The Law Society has won its High Court challenge to the Legal Services Commission’s family tender process.

Lord Justice Moses said the process was ‘irrational’.

He said it was ‘contrary to the LSC’s own ends’ not to have given firms the details of the selection criteria regarding caseworker panel membership in time for solicitors to achieve accreditation.

Moses said that, in failing to give selection details in time, the LSC had ‘arbitrarily and unfairly’ distinguished between providers, and deprived some of those most in need of the opportunity to obtain the services of well-qualified and experienced family lawyers.

The impact on contracts is not yet known, with the court still to provide a decision on relief.

Law Society president Linda Lee said the result was a victory for the thousands of families who would have been left without access to legal assistance when faced with State intervention in their family or the consequences of the breakdown of a relationship.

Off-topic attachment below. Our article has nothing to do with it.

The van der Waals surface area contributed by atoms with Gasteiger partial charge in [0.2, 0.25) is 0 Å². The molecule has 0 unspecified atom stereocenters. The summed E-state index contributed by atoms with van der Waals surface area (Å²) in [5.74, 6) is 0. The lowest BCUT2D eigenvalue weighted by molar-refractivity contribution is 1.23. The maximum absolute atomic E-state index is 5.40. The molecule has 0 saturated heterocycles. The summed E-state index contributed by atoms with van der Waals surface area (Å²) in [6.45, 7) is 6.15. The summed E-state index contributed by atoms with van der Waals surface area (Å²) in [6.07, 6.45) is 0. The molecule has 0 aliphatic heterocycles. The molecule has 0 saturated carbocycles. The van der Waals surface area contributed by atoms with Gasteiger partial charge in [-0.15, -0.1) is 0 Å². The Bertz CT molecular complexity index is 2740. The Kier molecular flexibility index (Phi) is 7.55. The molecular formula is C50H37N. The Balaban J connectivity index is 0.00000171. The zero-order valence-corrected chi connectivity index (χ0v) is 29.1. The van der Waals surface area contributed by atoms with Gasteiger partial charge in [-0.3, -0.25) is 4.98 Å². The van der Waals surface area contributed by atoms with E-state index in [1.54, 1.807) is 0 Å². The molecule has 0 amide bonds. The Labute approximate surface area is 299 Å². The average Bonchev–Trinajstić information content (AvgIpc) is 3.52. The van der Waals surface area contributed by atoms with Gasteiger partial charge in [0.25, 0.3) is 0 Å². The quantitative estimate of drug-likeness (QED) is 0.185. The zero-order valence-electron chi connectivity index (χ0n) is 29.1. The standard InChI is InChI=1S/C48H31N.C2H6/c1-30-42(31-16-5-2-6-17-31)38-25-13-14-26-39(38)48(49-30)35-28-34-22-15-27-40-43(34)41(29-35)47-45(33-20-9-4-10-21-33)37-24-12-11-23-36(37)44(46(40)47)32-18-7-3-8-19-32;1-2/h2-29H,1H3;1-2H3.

She said: ‘The failure of the LSC to anticipate, let alone manage, the outcome of the process was the latest and perhaps most alarming of the LSC’s apparently haphazard attempts to reshape legal aid.

‘We are extremely disappointed to have been left with no choice but to take legal action against the LSC, which refused to acknowledge the detrimental effect that this outcome would have on families.

‘The LSC’s actions would have seen the number of offices where the public could get subsidised help with family cases drastically cut from 2,400 to 1,300.

‘That would have translated into thousands of people facing grave difficulty in obtaining justice – ordinary people who are already facing extraordinary difficulties.’

She added: ‘Legal aid clients are some of the most vulnerable in society and access to legal representation where required is their only hope of achieving justice.

‘The Law Society has always maintained that this wholly unplanned major restructuring of the legal aid market would cause immense uncertainly and instability for many of the poorest and most vulnerable.

‘It is regrettable that the LSC didn’t stop to consider the consequences of its actions, before pushing ahead and cutting vital services that clients need and that a civilised society expects to be provided.

‘We hope that whatever steps the LSC now takes will see legal aid contracts properly distributed across England and Wales to ensure all families in need have access to justice.